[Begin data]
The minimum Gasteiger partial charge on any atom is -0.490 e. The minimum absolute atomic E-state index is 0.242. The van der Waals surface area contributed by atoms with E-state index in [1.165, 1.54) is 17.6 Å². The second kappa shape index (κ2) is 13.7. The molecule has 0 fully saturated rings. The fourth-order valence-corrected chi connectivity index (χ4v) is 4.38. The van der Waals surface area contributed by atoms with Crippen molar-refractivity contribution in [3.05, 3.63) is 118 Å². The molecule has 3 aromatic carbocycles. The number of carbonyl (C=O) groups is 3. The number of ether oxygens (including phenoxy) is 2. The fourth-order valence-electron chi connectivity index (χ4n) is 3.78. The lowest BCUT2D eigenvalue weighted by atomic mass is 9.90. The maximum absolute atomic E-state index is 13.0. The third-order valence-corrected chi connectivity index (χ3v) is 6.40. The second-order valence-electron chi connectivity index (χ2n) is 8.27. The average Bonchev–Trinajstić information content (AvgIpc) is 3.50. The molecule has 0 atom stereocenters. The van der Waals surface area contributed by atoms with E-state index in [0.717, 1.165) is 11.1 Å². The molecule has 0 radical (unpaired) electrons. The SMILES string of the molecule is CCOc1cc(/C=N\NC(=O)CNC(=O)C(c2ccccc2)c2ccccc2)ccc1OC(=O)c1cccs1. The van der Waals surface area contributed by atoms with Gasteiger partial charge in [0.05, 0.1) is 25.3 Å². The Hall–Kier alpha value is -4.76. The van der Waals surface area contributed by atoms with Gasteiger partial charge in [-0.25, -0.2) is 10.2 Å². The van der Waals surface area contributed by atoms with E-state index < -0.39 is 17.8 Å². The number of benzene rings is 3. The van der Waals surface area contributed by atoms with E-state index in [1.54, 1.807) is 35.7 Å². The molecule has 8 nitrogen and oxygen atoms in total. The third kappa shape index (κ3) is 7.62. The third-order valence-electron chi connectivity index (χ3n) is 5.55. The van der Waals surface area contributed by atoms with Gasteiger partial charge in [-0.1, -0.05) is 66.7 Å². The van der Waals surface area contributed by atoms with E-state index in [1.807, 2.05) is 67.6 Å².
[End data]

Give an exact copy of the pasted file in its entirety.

The minimum Gasteiger partial charge on any atom is -0.490 e. The minimum absolute atomic E-state index is 0.242. The van der Waals surface area contributed by atoms with E-state index in [1.165, 1.54) is 17.6 Å². The second kappa shape index (κ2) is 13.7. The molecule has 0 fully saturated rings. The fourth-order valence-corrected chi connectivity index (χ4v) is 4.38. The van der Waals surface area contributed by atoms with Crippen molar-refractivity contribution in [3.05, 3.63) is 118 Å². The molecule has 3 aromatic carbocycles. The number of carbonyl (C=O) groups is 3. The number of ether oxygens (including phenoxy) is 2. The fourth-order valence-electron chi connectivity index (χ4n) is 3.78. The lowest BCUT2D eigenvalue weighted by atomic mass is 9.90. The maximum absolute atomic E-state index is 13.0. The third-order valence-corrected chi connectivity index (χ3v) is 6.40. The second-order valence-electron chi connectivity index (χ2n) is 8.27. The average Bonchev–Trinajstić information content (AvgIpc) is 3.50. The molecule has 0 atom stereocenters. The van der Waals surface area contributed by atoms with E-state index in [0.717, 1.165) is 11.1 Å². The molecule has 0 radical (unpaired) electrons. The SMILES string of the molecule is CCOc1cc(/C=N\NC(=O)CNC(=O)C(c2ccccc2)c2ccccc2)ccc1OC(=O)c1cccs1. The van der Waals surface area contributed by atoms with Gasteiger partial charge in [0.05, 0.1) is 25.3 Å². The Hall–Kier alpha value is -4.76. The van der Waals surface area contributed by atoms with Gasteiger partial charge in [-0.25, -0.2) is 10.2 Å². The van der Waals surface area contributed by atoms with E-state index < -0.39 is 17.8 Å². The number of benzene rings is 3. The van der Waals surface area contributed by atoms with E-state index in [1.54, 1.807) is 35.7 Å². The molecule has 8 nitrogen and oxygen atoms in total. The third kappa shape index (κ3) is 7.62. The third-order valence-electron chi connectivity index (χ3n) is 5.55. The van der Waals surface area contributed by atoms with Gasteiger partial charge in [-0.1, -0.05) is 66.7 Å². The van der Waals surface area contributed by atoms with E-state index in [1.807, 2.05) is 67.6 Å².